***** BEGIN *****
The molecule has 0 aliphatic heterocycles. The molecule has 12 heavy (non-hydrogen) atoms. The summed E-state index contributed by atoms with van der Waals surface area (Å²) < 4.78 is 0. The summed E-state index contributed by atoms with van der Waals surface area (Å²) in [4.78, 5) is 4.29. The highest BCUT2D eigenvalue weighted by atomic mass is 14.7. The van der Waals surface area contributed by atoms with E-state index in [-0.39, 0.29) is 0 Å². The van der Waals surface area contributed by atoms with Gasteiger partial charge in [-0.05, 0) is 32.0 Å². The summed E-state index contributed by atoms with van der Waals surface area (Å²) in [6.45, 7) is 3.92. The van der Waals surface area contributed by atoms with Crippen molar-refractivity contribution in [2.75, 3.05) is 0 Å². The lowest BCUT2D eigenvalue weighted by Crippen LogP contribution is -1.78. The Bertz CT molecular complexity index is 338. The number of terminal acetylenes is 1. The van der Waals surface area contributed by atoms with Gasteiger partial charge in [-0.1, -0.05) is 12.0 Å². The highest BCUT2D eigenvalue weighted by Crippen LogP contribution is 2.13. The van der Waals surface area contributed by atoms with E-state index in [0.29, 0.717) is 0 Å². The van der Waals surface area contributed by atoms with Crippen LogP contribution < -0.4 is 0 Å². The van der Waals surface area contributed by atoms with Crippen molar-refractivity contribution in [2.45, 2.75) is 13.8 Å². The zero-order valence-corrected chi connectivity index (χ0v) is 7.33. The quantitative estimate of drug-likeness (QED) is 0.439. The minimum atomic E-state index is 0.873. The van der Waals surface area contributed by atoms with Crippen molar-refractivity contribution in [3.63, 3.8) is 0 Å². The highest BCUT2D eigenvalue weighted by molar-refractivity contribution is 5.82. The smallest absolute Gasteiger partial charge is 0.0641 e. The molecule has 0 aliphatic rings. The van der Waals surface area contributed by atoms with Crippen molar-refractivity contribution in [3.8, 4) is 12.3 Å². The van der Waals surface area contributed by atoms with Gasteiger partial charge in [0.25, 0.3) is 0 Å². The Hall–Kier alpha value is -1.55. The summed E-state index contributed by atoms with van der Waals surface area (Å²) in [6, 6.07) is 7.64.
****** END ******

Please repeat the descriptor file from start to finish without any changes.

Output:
The molecule has 0 aliphatic heterocycles. The molecule has 12 heavy (non-hydrogen) atoms. The summed E-state index contributed by atoms with van der Waals surface area (Å²) < 4.78 is 0. The summed E-state index contributed by atoms with van der Waals surface area (Å²) in [4.78, 5) is 4.29. The highest BCUT2D eigenvalue weighted by atomic mass is 14.7. The van der Waals surface area contributed by atoms with E-state index in [-0.39, 0.29) is 0 Å². The van der Waals surface area contributed by atoms with Gasteiger partial charge in [-0.05, 0) is 32.0 Å². The summed E-state index contributed by atoms with van der Waals surface area (Å²) in [6.45, 7) is 3.92. The van der Waals surface area contributed by atoms with Crippen molar-refractivity contribution in [2.75, 3.05) is 0 Å². The lowest BCUT2D eigenvalue weighted by Crippen LogP contribution is -1.78. The Bertz CT molecular complexity index is 338. The number of terminal acetylenes is 1. The van der Waals surface area contributed by atoms with Gasteiger partial charge in [-0.1, -0.05) is 12.0 Å². The highest BCUT2D eigenvalue weighted by Crippen LogP contribution is 2.13. The van der Waals surface area contributed by atoms with E-state index in [0.29, 0.717) is 0 Å². The van der Waals surface area contributed by atoms with Crippen LogP contribution < -0.4 is 0 Å². The van der Waals surface area contributed by atoms with Crippen molar-refractivity contribution in [2.45, 2.75) is 13.8 Å². The zero-order valence-corrected chi connectivity index (χ0v) is 7.33. The quantitative estimate of drug-likeness (QED) is 0.439. The minimum atomic E-state index is 0.873. The van der Waals surface area contributed by atoms with Crippen molar-refractivity contribution in [3.63, 3.8) is 0 Å². The highest BCUT2D eigenvalue weighted by molar-refractivity contribution is 5.82. The smallest absolute Gasteiger partial charge is 0.0641 e. The molecule has 0 aliphatic rings. The van der Waals surface area contributed by atoms with Crippen molar-refractivity contribution in [3.8, 4) is 12.3 Å². The van der Waals surface area contributed by atoms with Gasteiger partial charge in [0.25, 0.3) is 0 Å². The Hall–Kier alpha value is -1.55. The summed E-state index contributed by atoms with van der Waals surface area (Å²) in [6, 6.07) is 7.64.